How to Run

Because you’ve been doing it all wrong.

I always thought I was a slow person. Because being slow is not just an attribute, it’s a personality. I hated to run, I wasn’t motivated, and I lagged so far behind that I was merely a spec in the distance to the front runners (pun most certainly intended). I was a slow person, and it actually had very little to do with my athletic ability, but rather my methods as a runner. But I’m not a slow person anymore, and here’s why.


Whether from the salivating mouth of a coach (who was ironically plump) or inside your own head, you’ve heard it all too many times: You have to get motivated! If you don’t want it, you’re never going to get there! Well, I didn’t want “it”, I wanted results. I quickly realized that my desires weren’t being met through my efforts, so I quit trying. The truth is that you don’t have to want it, but somebody does.

If you loathe running to the very marrow of your bones, but envy in-shape people in your arteries and veins, than make someone else motivate you. When I was in junior high, that someone else was my callous, merciless coach. My own conscious could never screech at me with more intense passion than I had ever known, “Faster! Faster! You’re better than that! Do you even want to be on this team?” But she could, so find someone who cares about you but doesn’t exactly show it in a very affectionate manner. Quick tip: Don’t choose a parent. I know people, and they care way too much what their parents think about them. If they comment on your form, it’s much more likely that you’ll belch out about how they correct your every mistake than to simply consider the remark while your running. This rule especially applies if you are indeed the emotional equivalent of a hormonal teenage girl.

Competition…You Need It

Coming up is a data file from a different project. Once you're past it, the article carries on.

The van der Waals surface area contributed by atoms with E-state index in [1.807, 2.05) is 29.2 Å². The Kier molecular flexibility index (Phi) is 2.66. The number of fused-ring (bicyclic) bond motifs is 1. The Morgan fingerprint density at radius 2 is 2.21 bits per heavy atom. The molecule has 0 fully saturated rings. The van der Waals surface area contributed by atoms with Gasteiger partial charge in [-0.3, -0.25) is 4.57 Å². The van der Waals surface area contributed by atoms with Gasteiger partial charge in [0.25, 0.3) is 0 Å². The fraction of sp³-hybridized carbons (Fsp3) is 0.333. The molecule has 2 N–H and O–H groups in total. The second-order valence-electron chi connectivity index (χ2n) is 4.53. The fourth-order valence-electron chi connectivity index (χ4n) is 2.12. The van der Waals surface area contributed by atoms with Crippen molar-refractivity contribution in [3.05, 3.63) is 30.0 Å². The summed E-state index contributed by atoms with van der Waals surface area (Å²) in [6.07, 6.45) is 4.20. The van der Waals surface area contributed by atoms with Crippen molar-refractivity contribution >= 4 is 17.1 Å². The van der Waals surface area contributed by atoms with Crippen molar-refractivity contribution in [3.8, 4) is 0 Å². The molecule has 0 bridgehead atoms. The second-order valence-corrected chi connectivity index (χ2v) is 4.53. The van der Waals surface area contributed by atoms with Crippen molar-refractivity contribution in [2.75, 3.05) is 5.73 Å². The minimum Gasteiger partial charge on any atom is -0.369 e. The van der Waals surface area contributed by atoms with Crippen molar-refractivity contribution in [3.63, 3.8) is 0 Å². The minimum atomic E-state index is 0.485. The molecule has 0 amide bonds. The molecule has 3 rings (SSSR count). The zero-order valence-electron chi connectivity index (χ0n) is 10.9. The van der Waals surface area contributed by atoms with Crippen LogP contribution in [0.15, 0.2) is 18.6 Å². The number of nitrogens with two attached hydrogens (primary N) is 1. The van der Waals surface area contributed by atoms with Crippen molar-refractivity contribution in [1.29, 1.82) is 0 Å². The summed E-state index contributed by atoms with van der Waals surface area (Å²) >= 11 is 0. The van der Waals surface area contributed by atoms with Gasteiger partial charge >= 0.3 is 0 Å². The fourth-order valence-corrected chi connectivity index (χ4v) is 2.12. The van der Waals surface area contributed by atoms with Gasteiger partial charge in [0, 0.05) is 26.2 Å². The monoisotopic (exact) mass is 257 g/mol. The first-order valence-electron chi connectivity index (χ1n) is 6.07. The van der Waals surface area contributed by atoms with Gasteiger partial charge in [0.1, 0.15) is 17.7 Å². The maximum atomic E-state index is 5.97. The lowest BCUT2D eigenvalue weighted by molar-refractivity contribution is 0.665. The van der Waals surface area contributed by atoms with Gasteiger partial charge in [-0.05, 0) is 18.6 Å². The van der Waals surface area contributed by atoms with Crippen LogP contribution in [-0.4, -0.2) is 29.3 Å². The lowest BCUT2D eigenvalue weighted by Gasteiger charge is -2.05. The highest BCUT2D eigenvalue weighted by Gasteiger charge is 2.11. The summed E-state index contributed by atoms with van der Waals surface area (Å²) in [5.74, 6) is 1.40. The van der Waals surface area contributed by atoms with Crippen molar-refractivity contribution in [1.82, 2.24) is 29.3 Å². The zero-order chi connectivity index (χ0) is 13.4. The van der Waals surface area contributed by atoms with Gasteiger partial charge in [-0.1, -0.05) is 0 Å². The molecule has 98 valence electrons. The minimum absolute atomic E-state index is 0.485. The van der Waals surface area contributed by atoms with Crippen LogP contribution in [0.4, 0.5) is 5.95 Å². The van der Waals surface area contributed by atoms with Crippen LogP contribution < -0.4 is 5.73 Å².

Are you a competitive person? I don’t care, because competition is essential to running for multiple reasons.

  • What’s the worst thing that could happen? You could come in last, horribly embarrassing yourself and rendering your efforts an utter waste. Are you going to quit just because “you’ll never be as good as the others”. Well, that’s what your heartless mentor is for. In my case, I was fortunate enough to have one of those horribly critical, but logical coaches. I could’ve walked into practice with a broken leg and within five minutes of intense screaming, I would feel that a fracture was only a minor impairment and hardly a reason not to run.
  • What’s the best thing that could happen? Well, you could win, boosting your self-esteem and showing that your ruthless training is making a difference. You could also improve upon a previous time, showing self improvement, which is more important than outside competition (no it’s not, but it is if you are just learning how to run using the right methods).

What Doesn’t Kill You Won’t Kill You

I know the feeling. Your sweating profusely, an indescribable side stitch strikes, and your arms simply cannot swing back and forth. Your energy is at an all time low and you probably won’t ever eat again. That’s around the fourth lap. I used to think that it stopped right there, but really it doesn’t. You have to push through the pain, and I know that the saying is so trite that it’s pretty much lost all meaning, but when you get out there, you’ll know exactly what I mean. Because the side-stitch is curable and you will eat again. In fact, you’ll feel way better eating that half-pint of ice cream later on when you could justify it with the mile you ran.

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